I mentioned on my favorite moments post a few days ago that I grew up very Irish. Long story short, my maternal grandmother’s father was straight from Ireland and upon his deathbed, the family found out that he had in fact had another family back in Ireland that no one knew about, including 2 half sisters to my grandmother and many more relatives. In short, this revelation created a life long bond to Ireland for my Grandma, including many trips back to visit family as well as taking her kids (my mom, aunts and uncles) to see where we were from.
I grew up hearing all the stories about Ireland and about our family there (many relatives and second cousins of mine still reside there and throughout the UK). “The Irish” as we’d call them, came to visit us in the States a handful of times and I always knew that there was a strong connection between myself and the Irish isle. The Irish connection has always run deep; my family grew up eating lamb at family dinners and I have numerous memories of showing up at my Grandma’s house on St. Patrick’s Day with her all decked out in Irish shamrocks. To say the least, the Irish in me has always weighed out over all my other heritage. And perhaps its because I got the pale Irish skin, the reddish tint to my hair and a love of rain, I’ve always fancied myself Irish, more than anything else.
So when Nick and I decided that our next trip should be to Ireland, my family (i.e. my Grandma) was beyond excited that we’d get to experience the “mother-land” so to speak. Because Ireland has such a strong relevance to my family and to me, I was hopeful but unsure of how I would feel about the country when there. I knew I’d like it, something in me just knew that, but I didn’t expect to fall so deeply in love with it as I did.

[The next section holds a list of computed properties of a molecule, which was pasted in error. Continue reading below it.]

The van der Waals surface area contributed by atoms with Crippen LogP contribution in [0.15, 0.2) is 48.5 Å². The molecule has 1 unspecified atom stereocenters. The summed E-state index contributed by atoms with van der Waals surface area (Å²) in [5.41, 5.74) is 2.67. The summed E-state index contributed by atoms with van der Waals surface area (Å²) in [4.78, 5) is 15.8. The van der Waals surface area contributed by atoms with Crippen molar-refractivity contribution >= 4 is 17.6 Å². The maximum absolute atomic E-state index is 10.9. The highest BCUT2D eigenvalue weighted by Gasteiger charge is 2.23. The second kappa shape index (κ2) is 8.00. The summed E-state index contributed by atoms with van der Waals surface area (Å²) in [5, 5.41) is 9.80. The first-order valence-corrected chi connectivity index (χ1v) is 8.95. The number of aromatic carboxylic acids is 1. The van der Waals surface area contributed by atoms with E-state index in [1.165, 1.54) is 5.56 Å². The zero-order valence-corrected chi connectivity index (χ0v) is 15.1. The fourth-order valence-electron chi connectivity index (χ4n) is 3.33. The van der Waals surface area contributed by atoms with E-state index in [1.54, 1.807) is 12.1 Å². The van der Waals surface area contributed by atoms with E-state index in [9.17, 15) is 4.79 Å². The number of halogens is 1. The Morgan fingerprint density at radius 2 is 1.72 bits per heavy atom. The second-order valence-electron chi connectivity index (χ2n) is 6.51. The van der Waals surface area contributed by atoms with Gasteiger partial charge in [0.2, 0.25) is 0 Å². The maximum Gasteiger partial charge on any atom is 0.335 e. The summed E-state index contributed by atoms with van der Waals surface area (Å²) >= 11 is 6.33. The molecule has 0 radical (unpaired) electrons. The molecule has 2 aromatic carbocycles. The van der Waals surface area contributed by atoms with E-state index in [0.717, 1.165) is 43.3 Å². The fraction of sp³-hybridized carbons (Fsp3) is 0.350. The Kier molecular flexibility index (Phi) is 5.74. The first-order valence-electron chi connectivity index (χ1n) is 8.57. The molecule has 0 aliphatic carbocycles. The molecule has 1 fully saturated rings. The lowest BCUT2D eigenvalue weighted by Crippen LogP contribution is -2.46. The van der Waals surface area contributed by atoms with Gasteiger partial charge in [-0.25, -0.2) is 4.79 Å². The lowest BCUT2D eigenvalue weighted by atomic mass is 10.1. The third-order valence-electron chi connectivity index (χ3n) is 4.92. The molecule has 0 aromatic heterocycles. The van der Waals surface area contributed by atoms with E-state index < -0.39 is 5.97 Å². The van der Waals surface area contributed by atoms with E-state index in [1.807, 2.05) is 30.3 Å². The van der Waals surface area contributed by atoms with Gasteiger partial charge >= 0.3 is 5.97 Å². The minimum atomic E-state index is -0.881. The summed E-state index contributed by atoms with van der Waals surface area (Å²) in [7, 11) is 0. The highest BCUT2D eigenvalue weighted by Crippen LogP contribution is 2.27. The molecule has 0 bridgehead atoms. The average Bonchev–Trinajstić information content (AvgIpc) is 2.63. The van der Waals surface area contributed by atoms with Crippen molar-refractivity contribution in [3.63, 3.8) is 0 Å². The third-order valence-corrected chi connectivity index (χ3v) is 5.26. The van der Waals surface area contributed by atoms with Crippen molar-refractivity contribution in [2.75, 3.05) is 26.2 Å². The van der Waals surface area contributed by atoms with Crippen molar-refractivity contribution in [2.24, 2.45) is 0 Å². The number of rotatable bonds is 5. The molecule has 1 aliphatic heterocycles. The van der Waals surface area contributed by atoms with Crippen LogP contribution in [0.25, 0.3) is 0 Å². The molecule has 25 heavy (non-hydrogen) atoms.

Ireland for me was like home. It felt right and it felt real and sort of suspended in time and space. Through all my travels, there is something inside of me that connects to a place. I have an immediate feeling when I arrive somewhere new and it’s a feeling that I truly can’t explain. It’s a feeling I get in Paris, the feeling I got in the middle of Iceland and wandering the streets of London. It’s a feeling that connects me to a place and without that feeling, that’s all it is, just a place. With it, it’s magic.
I got that feeling in Ireland and somewhere deep inside me, my time spent there this trip connected me deeply to my roots and my heritage. I felt Irish walking about Dublin and driving through the country sides of the Northern Coast.
But even more than that, more than how I felt about the country was how it reacted toward me and toward Nick. It was the welcome we got, the feeling of family, the energy of Dublin, the music pouring out of every crack of that city. It was the lights sparkling and the cold crisp air. It was the green fields upon green fields and the perfectly gray sky. It was the waitress that sat down at our table with us our first meal there, drawing all over our map of Dublin telling us where to go. It was the Irishman going about his day that stopped to take a photo of us on one of Dublin’s many bridges. It was the afternoon drinking Irish tea and having a snack of Irish soda bread. It was the sheep roaming the fields and the rocky cliffs jutting out over a rocky sea.
It was and is Ireland, there is no way else to put it.
So I guess in the end, Ireland for me has always been more than just a place but it took my own trip there to connect myself to the land that I extend from. Ireland is now my heritage for more reasons than one and seeing it with my own eyes made me fall more in love with it than I thought I ever would. As I wrote in one of my Instagrams on the trip there, Ireland truly stole my traveler’s heart.